The reason for the rule, according to Blackstone, was feudal, "that what was given to a man, for his personal service and personal merit, ought not to descend to any but the heirs of his person." (1 Jones' Blackstone, p. 1008.) It has been said of this explanation: "Attempts have been made to represent it as a specifically feudal rule, one which takes us back to a time when only the descendants of the original vassal could inherit; but such attempts seem to be unnecessary; a rule whose main effect is that of keeping a woman's land in her own family is not unnatural and may well be very ancient." (2 Pollock and Maitland, History of English Law (2d ed.) p. 300.)

If a point was reached where it was impossible to trace descent back further, the law, as it developed, permitted descendants on both sides to succeed. For instance, if upon the death of John Stiles it was known that his grandfather George Stiles had inherited the property, but it could not be known whether George had inherited from his father, Walter Stiles, or his mother, Christian Smith, the law would admit the descendants of George Stiles either paternal or maternal in their due order to be heirs of John Stiles. (1 Jones' Blackstone, p. 1010.) But while permitting the kindred of the decedent on both sides to succeed, the common law confined succession to those who were of the whole blood of the decedent. According to Blackstone, this was because there was a greater probability, although not a certainty, that collateral relatives of the decedent would be of the blood of the first purchaser if his whole blood relatives. "... The whole brother of John Stiles is sure to be descended from that unknown ancestor; his half brother has only an even chance, for half John's ancestors are not his. So, in the second degree, John's uncle of the whole blood has an even chance; but the chances are three to one against his uncle of the half blood, for three- fourths of John's ancestors are not his." (I Jones' Blackstone, p. 1018.)

The rule limiting descent to whole blood kindred of the decedent was not, however, confined to cases where it was impossible to trace descent, but was applied where the first purchaser was known and the collateral relative of the half blood was known to be of the blood of such purchaser. That [21 Cal. 2d 502] is, if John Stiles had a half brother, born of his father but of a different mother, John's half brother could not inherit from John's estate which was known to have descended to John from the common father. The estate would pass to more remote collaterals, in default of which it would escheat, rather than pass to John's half brother. (1 Cooley's Blackstone (4th ed.) pp. 615, 618; 1 Jones' Blackstone, pp. 1014, 1019.) As applied to half blood relatives of the decedent known to be of the blood of the first purchaser this canon of descent is not based upon reason and was in fact condemned by Blackstone. (1 Jones' Blackstone, p. 1019.)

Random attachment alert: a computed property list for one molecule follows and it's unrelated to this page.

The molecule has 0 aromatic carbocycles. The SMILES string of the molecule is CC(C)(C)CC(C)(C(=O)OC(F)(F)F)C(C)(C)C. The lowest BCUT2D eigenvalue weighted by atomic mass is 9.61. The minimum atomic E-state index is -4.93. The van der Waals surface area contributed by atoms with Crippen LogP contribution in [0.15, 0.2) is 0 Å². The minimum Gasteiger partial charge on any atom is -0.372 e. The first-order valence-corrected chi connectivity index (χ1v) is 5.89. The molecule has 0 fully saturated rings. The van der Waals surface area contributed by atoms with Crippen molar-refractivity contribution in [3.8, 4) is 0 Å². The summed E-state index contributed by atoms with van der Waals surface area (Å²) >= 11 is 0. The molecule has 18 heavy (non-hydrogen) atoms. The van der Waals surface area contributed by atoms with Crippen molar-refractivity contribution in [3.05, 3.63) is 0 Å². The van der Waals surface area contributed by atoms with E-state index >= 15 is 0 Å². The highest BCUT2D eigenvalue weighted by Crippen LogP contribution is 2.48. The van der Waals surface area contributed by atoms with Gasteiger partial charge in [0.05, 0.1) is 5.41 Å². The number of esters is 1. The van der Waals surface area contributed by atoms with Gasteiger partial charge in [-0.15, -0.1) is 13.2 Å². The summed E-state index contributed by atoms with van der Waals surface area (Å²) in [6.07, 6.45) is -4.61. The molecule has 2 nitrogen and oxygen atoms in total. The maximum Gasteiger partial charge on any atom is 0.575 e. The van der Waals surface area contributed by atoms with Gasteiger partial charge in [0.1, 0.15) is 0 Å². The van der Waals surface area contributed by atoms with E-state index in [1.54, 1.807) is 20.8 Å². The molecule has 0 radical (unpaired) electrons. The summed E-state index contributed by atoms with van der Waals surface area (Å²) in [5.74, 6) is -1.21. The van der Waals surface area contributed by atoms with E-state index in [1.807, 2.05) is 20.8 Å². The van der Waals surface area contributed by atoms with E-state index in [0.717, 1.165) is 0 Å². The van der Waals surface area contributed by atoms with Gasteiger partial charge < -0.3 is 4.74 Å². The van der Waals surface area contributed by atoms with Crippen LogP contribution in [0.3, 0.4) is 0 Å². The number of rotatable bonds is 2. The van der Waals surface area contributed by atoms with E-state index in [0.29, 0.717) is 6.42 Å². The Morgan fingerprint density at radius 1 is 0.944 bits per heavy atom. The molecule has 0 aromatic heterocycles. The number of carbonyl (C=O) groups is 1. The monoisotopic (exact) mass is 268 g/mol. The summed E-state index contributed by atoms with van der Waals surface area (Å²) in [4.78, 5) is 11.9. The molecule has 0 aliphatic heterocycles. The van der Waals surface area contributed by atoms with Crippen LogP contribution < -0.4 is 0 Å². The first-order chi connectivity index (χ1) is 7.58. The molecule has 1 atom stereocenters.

Pollock and Maitland say of the rule excluding half bloods from all right of inheritance as collateral kindred: "... we strongly suspect that the rule that was ultimately established had its origin in a few precedents. About such a matter it is desirable that there shall be a clear rule; the import of the rule is of no great moment. Our rule was one eminently favourable to the king; it gave him escheats; we are not sure that any profounder explanation of it would be true." (2 History of English Law (2d ed.), supra, p. 305.)

The rule excluding half bloods has been modified in England. (16 Am.Jur. 838.) In this country a number of states have statutes derived from the common law which provide for descent of ancestral property among those who are of the blood of the ancestor from whom the property came to the decedent. (4 Tiffany, Real Property (3d ed.), p. 386; 16 Am.Jur. 836; 141 A.L.R. 976.) Under such statutes succession is by those heirs of decedent who are of the blood of the ancestor from whom the estate passed immediately to the intestate, rather than of the blood of a more remote "first purchaser." (16 Am.Jur. 839; 4 Tiffany, supra, p. 387.) Various restrictions are also made by statutes in this country on inheritance by kindred of the half blood. (4 Tiffany, Real Property, supra, p. 383; 16 Am.Jur. 833.) Section 254, Probate Code, combines features of both doctrines.